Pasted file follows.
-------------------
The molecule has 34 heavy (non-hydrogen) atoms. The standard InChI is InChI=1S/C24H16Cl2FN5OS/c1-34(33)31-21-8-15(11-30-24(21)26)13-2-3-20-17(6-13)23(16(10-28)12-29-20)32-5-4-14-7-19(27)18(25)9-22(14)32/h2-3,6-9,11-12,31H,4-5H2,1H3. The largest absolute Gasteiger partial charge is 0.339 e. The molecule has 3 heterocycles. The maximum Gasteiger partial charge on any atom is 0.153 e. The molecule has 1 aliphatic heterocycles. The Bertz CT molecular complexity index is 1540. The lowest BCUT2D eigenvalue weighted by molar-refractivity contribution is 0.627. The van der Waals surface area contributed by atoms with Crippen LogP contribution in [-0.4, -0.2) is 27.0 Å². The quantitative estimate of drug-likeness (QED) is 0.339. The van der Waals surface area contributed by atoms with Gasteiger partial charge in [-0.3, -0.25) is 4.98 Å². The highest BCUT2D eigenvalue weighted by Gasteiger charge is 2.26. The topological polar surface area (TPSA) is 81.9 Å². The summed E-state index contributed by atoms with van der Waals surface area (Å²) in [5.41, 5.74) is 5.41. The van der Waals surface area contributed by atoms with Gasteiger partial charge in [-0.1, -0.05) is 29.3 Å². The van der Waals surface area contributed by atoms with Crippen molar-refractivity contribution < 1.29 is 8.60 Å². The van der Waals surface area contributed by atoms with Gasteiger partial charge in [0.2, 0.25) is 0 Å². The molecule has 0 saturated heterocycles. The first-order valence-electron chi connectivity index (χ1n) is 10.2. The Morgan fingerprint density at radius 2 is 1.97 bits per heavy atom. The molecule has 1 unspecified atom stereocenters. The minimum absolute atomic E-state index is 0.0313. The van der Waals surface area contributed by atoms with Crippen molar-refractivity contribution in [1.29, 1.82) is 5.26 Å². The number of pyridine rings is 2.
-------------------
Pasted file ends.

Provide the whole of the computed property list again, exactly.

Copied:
The molecule has 34 heavy (non-hydrogen) atoms. The standard InChI is InChI=1S/C24H16Cl2FN5OS/c1-34(33)31-21-8-15(11-30-24(21)26)13-2-3-20-17(6-13)23(16(10-28)12-29-20)32-5-4-14-7-19(27)18(25)9-22(14)32/h2-3,6-9,11-12,31H,4-5H2,1H3. The largest absolute Gasteiger partial charge is 0.339 e. The molecule has 3 heterocycles. The maximum Gasteiger partial charge on any atom is 0.153 e. The molecule has 1 aliphatic heterocycles. The Bertz CT molecular complexity index is 1540. The lowest BCUT2D eigenvalue weighted by molar-refractivity contribution is 0.627. The van der Waals surface area contributed by atoms with Crippen LogP contribution in [-0.4, -0.2) is 27.0 Å². The quantitative estimate of drug-likeness (QED) is 0.339. The van der Waals surface area contributed by atoms with Gasteiger partial charge in [-0.3, -0.25) is 4.98 Å². The highest BCUT2D eigenvalue weighted by Gasteiger charge is 2.26. The topological polar surface area (TPSA) is 81.9 Å². The summed E-state index contributed by atoms with van der Waals surface area (Å²) in [5.41, 5.74) is 5.41. The van der Waals surface area contributed by atoms with Gasteiger partial charge in [-0.1, -0.05) is 29.3 Å². The van der Waals surface area contributed by atoms with Crippen molar-refractivity contribution < 1.29 is 8.60 Å². The van der Waals surface area contributed by atoms with Gasteiger partial charge in [0.2, 0.25) is 0 Å². The molecule has 0 saturated heterocycles. The first-order valence-electron chi connectivity index (χ1n) is 10.2. The Morgan fingerprint density at radius 2 is 1.97 bits per heavy atom. The molecule has 1 unspecified atom stereocenters. The minimum absolute atomic E-state index is 0.0313. The van der Waals surface area contributed by atoms with Crippen molar-refractivity contribution in [1.29, 1.82) is 5.26 Å². The number of pyridine rings is 2.